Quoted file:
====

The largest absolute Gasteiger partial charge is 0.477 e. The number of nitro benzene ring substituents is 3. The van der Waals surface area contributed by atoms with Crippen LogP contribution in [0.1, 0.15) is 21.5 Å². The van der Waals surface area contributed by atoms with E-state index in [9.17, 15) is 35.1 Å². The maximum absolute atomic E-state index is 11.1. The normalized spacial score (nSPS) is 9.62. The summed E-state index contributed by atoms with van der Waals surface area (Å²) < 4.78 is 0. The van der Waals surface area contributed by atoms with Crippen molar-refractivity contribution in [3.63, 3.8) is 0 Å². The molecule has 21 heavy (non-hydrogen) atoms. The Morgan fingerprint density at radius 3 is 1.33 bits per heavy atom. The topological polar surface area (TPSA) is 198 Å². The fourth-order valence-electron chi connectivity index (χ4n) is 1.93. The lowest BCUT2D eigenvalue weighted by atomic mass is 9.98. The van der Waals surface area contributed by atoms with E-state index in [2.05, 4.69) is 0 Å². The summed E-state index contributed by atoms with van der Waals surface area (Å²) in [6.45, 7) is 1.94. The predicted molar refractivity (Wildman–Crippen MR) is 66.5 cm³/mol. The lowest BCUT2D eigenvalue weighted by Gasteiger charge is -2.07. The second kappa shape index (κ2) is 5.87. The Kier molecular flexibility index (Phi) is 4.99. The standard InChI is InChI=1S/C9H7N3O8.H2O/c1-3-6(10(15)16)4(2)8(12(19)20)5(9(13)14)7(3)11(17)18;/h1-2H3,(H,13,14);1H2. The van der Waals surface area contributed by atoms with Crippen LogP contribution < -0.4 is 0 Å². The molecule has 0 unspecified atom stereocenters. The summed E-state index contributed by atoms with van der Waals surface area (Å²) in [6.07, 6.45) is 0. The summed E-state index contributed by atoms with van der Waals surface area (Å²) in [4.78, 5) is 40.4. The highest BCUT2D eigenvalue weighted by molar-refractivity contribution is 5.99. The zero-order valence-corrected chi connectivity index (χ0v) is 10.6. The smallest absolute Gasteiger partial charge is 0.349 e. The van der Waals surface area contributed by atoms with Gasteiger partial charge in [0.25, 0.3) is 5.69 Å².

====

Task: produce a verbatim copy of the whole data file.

The largest absolute Gasteiger partial charge is 0.477 e. The number of nitro benzene ring substituents is 3. The van der Waals surface area contributed by atoms with Crippen LogP contribution in [0.1, 0.15) is 21.5 Å². The van der Waals surface area contributed by atoms with E-state index in [9.17, 15) is 35.1 Å². The maximum absolute atomic E-state index is 11.1. The normalized spacial score (nSPS) is 9.62. The summed E-state index contributed by atoms with van der Waals surface area (Å²) < 4.78 is 0. The van der Waals surface area contributed by atoms with Crippen molar-refractivity contribution in [3.63, 3.8) is 0 Å². The molecule has 21 heavy (non-hydrogen) atoms. The Morgan fingerprint density at radius 3 is 1.33 bits per heavy atom. The topological polar surface area (TPSA) is 198 Å². The fourth-order valence-electron chi connectivity index (χ4n) is 1.93. The lowest BCUT2D eigenvalue weighted by atomic mass is 9.98. The van der Waals surface area contributed by atoms with E-state index in [2.05, 4.69) is 0 Å². The summed E-state index contributed by atoms with van der Waals surface area (Å²) in [6.45, 7) is 1.94. The predicted molar refractivity (Wildman–Crippen MR) is 66.5 cm³/mol. The lowest BCUT2D eigenvalue weighted by Gasteiger charge is -2.07. The second kappa shape index (κ2) is 5.87. The Kier molecular flexibility index (Phi) is 4.99. The standard InChI is InChI=1S/C9H7N3O8.H2O/c1-3-6(10(15)16)4(2)8(12(19)20)5(9(13)14)7(3)11(17)18;/h1-2H3,(H,13,14);1H2. The van der Waals surface area contributed by atoms with Crippen LogP contribution < -0.4 is 0 Å². The molecule has 0 unspecified atom stereocenters. The summed E-state index contributed by atoms with van der Waals surface area (Å²) in [6.07, 6.45) is 0. The summed E-state index contributed by atoms with van der Waals surface area (Å²) in [4.78, 5) is 40.4. The highest BCUT2D eigenvalue weighted by molar-refractivity contribution is 5.99. The zero-order valence-corrected chi connectivity index (χ0v) is 10.6. The smallest absolute Gasteiger partial charge is 0.349 e. The van der Waals surface area contributed by atoms with Gasteiger partial charge in [0.25, 0.3) is 5.69 Å².